I had been awake since 3 a.m. and was exhausted. I told Jessie to not let me sleep any longer than two hours this afternoon for fear that I would foul up yet another night’s slumber. As I lay on the couch crashed out, I vaguely heard the phone ringing. Then the doorbell. Soon the familiar, yet somehow frantic, sound of text messages invading my phone knocked me out of my desperately needed nap.
Blissfully unaware of the insanity that was unfolding a mere five miles from my house, I quickly realized that something was going on and it was not anything good. I reached for my cell phone to find text after text making sure that I was okay and that the kids were home. Still not knowing what had happened, I booted up my sleeping computer and went to www.boston.com. Another day we will never forget.
For those who don’t know, The Boston Marathon is in the blood of anyone who has ever called Boston home. Stretching the 26+ miles from Hopkinton into Boston, it is a thrilling event to watch. It is impossible to be among the throngs of people watching the runners and not be covered in goosebumps and filled with awe. The runners are our friends, our neighbors and our family. They have trained incessantly for this day and are so wildly supported by the cheering fans all along the route that finishing is just what they do. (No, I have never run a marathon, but both of my brothers and two of my sisters in law have. I leave the running to others.)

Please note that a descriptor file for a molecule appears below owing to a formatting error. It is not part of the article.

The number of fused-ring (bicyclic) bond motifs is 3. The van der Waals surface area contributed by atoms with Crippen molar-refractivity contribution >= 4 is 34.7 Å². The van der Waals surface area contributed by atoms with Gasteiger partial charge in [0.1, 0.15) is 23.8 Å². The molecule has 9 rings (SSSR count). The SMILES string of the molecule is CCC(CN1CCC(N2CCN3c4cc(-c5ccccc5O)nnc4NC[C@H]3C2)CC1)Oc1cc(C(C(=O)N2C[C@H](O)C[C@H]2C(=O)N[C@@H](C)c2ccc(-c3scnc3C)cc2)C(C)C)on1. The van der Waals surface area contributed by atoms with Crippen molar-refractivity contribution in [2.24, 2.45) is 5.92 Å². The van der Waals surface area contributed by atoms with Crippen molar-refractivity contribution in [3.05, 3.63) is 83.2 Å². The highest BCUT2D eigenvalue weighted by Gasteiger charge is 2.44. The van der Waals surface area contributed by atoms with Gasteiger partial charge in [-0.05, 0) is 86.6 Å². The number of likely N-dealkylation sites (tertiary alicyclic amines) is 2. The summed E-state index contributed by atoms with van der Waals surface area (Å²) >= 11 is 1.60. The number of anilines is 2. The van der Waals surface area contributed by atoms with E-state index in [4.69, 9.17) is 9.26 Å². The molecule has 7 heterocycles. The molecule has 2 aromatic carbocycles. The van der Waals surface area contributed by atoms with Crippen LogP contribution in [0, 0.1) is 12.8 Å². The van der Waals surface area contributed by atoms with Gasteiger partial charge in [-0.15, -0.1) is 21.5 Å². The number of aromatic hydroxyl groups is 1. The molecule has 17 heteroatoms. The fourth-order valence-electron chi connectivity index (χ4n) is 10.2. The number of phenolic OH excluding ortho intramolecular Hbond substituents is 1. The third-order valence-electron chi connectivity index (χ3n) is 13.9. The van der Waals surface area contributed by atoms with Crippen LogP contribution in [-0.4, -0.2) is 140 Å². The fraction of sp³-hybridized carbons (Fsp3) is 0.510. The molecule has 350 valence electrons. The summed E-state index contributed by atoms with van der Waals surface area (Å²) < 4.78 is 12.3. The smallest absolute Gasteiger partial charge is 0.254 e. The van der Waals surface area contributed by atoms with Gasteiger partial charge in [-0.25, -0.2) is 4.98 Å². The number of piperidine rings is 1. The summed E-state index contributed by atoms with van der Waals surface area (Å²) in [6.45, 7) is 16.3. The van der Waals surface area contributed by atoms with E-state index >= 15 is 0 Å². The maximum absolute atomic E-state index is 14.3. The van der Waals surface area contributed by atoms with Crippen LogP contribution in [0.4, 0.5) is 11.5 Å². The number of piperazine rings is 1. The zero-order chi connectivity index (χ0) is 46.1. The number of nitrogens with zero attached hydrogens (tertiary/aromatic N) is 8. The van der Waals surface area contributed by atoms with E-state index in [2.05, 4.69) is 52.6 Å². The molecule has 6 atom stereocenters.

Today, much like September 11th, was picture perfect. The temperature was ideal for both the runners and the spectators. There was not a cloud in the sky. Set against the iconic background of Back Bay, the runners were nearing the finish line: checking their times, relishing their accomplishment and suddenly jarred by an explosion. The world has changed, yet again.
Soon after word spread in my neighborhood, four of my girlfriends came to my house. We hugged. We opened (and killed) a bottle of wine. We watched, as much as we were able, the live news feed. And we reminded one another, without saying a word, that we would get through this together.
Life is precious and increasingly unpredictable and frightening. Think long and hard about what matters. And pray for the families who will forever remember the 2013 Boston Marathon for all the wrong reasons.